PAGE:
Agile Software Development (Agile Process)

Agile Process

In the past few years, there is been lot of interest in agile software processes and people are moving toward agile software development process.

Agile processes are strongly adaptive in their nature. They are also very much people-oriented processes. Agile approaches assume that the most important factor in a project's success is the quality of the people on the project and how well they work together in human terms. Which process they use and which tools they use are strictly second-order effects.

Agile methods tend to use short, time-boxed iterations, most often of a month or less. Because they don't attach much weight to documents, agile approaches disdain using the UML in blueprint mode. Most use the UML in sketch mode, with a few advocating using it as a programming language.

Agile processes tend to be low in ceremony. A high-ceremony, or heavyweight, process has a lot of documents and control points during the project. Agile processes consider that ceremony makes it harder to make changes and works against the grain of talented people. As a result, agile processes are often characterized as lightweight. It's important to realize that the lack of ceremony is a consequence of adaptivity and people orientation rather than a fundamental property.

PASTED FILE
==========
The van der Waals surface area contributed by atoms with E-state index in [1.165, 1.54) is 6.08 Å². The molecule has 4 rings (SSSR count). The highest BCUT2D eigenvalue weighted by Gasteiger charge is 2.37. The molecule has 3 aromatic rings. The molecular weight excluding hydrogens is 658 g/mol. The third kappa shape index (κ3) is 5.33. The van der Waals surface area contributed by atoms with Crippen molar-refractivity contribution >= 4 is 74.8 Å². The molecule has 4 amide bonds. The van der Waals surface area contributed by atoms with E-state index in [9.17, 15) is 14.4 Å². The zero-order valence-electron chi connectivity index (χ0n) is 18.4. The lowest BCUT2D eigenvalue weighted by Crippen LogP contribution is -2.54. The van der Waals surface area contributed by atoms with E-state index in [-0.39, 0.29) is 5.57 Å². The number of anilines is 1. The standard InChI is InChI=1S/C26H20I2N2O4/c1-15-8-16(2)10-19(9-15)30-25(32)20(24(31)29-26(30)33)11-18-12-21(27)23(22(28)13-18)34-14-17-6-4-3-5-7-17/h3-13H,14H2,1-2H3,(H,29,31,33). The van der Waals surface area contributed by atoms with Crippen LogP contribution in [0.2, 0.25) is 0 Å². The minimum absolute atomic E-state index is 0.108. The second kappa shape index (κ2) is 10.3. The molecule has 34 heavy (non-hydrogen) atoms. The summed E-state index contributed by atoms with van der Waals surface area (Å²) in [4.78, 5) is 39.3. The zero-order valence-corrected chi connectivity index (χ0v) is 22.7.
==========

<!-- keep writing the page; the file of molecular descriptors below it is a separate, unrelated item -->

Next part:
Detail Description of Agile Scrum Methodology

Scrum is a lightweight agile project management framework with broad applicability for managing and controlling iterative and incremental projects of all types. Ken Schwaber, Mike Beedle, Jeff Sutherland and others have contributed significantly to the evolution of Scrum over the last decade. Scrum has garnered increasing popularity in the agile software development community due to its simplicity, proven productivity, and ability to act as a wrapper for various engineering practices promoted by other agile methodologies.
With Scrum methodology, the “Product Owner” works closely with the team to identify and prioritize system functionality in form of a “Product Backlog”. The Product Backlog consists of features, bug fixes, non-functional requirements, etc. – whatever needs to be done in order to successfully deliver a working software system. With priorities driven by the Product Owner, cross-functional teams estimate and sign-up to deliver “potentially shippable increments” of software during successive Sprints, typically lasting 30 days. Once a Sprint’s Product Backlog is committed, no additional functionality can be added to the Sprint except by the team. Once a Sprint has been delivered, the Product Backlog is analyzed and reprioritized, if necessary, and the next set of functionality is selected for the next Sprint.
Scrum methodology has been proven to scale to multiple teams across very large organizations with 800+ people. See how VersionOne supports Scrum Sprint Planning by making it easier to manage your Product Backlog.

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